This brilliant interviewer liaised with the conference chair, meeting planner, CEO and many others on the team, to create a moment that was talked about for weeks to follow and heavily discussed on social media.
Social media sites used words to describe the interviewer like ‘class act’, ‘role model’, and ‘epitome of class’, and ‘true professional’ to describe the handling of this, I’d add the word ‘exceptional.’ It’s always fascinating to me what people pay attention to on social media. This was an example of how to give great attention to a well deserved situation.
Every attendee in that ballroom witnessed how to elegantly handle a tough situation with grace, compassion, and eloquence.
As busy leaders working with your team, do you have contingency plans when your talent doesn’t arrive or the project is running late or a team member is ill, and do you do it with such grace under pressure?
Wednesday, April 06, 2016
By doing fine tuning our skills, we can pay attention to those around us more and provide them the support and growth development they need to be their best.
I knew this blog post, Becoming the Professional Butterfly (see below) by the brilliant Nido Qubein would encourage you to push beyond your current self and develop into what you have the ability of becoming.
When corporate leaders decide to re-engineer the corporation, they don’t just set out to improve the present system. They set out to create an entirely new system.
When you set out to re-engineer your life, you’re not just improving your present circumstances. You’re creating a whole new set of circumstances, in keeping with your vision of what life should be.
Harvard Business Review compares it with the metamorphosis of a caterpillar into a butterfly.
“A butterfly is not more caterpillar or a better or improved caterpillar; a butterfly is a different creature,” noted authors Tracy Goss, Richard Pascale, and Anthony Athos.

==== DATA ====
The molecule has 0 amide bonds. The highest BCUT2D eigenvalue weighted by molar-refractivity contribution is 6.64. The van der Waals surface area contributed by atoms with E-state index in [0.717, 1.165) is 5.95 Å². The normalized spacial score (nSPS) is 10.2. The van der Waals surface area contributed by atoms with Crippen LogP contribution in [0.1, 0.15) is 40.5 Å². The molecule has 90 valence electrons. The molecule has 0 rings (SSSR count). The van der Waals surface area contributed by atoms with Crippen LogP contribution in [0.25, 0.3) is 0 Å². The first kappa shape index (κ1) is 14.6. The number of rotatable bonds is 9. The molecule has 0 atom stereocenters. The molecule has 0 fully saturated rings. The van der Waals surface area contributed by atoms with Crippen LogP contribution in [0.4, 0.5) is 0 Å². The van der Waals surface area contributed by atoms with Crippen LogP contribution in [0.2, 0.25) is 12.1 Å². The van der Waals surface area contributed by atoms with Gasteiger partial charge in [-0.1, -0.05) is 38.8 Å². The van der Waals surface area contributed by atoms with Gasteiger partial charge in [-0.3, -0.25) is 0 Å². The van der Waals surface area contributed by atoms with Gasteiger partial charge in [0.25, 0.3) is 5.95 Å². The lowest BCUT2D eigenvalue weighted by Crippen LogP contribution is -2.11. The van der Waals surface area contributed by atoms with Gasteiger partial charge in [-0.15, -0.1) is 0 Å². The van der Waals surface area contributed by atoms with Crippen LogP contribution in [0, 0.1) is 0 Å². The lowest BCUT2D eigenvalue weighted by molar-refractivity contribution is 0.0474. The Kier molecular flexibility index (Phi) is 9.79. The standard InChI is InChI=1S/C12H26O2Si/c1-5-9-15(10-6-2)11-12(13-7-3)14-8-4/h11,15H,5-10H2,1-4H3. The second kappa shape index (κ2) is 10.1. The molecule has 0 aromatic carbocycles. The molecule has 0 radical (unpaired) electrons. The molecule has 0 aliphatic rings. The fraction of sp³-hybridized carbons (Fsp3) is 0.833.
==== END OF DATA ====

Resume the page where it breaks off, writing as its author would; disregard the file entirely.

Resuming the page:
Becoming the butterfly you want to be means putting the old circumstances in the past, and concentrating all your resources on creating the new ones.
This can be risky and scary. You’re leaving the comfort and security of the old cocoon and accepting the challenges and uncertainties of a free environment. It’s natural to want to leave the path open for a return to the old ways if the new ways don’t work out.
But if you leave the path open, you’re quite likely to retrace it. At the first sign of adversity, you’ll give up the adventure and return to your cocoon — the life you were trying to put behind.
A butterfly, of course, cannot return to its cocoon. The moment it makes its way to the outside and flutters its wings, it is committed to a new type of existence. Its life as a butterfly is not just a matter of what it does. It is also a matter of what it is.
You can shut off the path to retreat by transforming yourself into something you never were before.
The process of education can be transforming. Oliver Wendell Holmes, Sr. wrote that when a mind stretches to embrace a new idea, it “never shrinks back to its original dimensions.” There is a qualitative difference between an educated person and an uneducated person, just as there is a qualitative difference between a butterfly and a caterpillar.
The worker mentality sees a job as a necessary evil that has to be endured until quitting time sets you free to pursue your real life. Professionals see their careers as rewarding components of their real lives. They learn to integrate their careers and their personal lives so that one meshes with and supports the other.
Workers wait for someone to tell them what to do and how to do it, and they let others worry about whether the way they’re told to do it is the right way. They may concentrate on performing their assigned tasks well, but won’t worry about what happens outside their own areas.
Professionals take responsibility for their own success and for the success of the organizations to which they belong. They see themselves as partners in prosperity with the organization, and see the organization’s ups and downs as their own. They are constantly looking for things that they personally can do to contribute to organizational success.
Workers accept a ceiling on success in return for a steady income. They are not boat-rockers, but believe in doing things the way they’ve always been done — which they perceive as the safe, cautious way.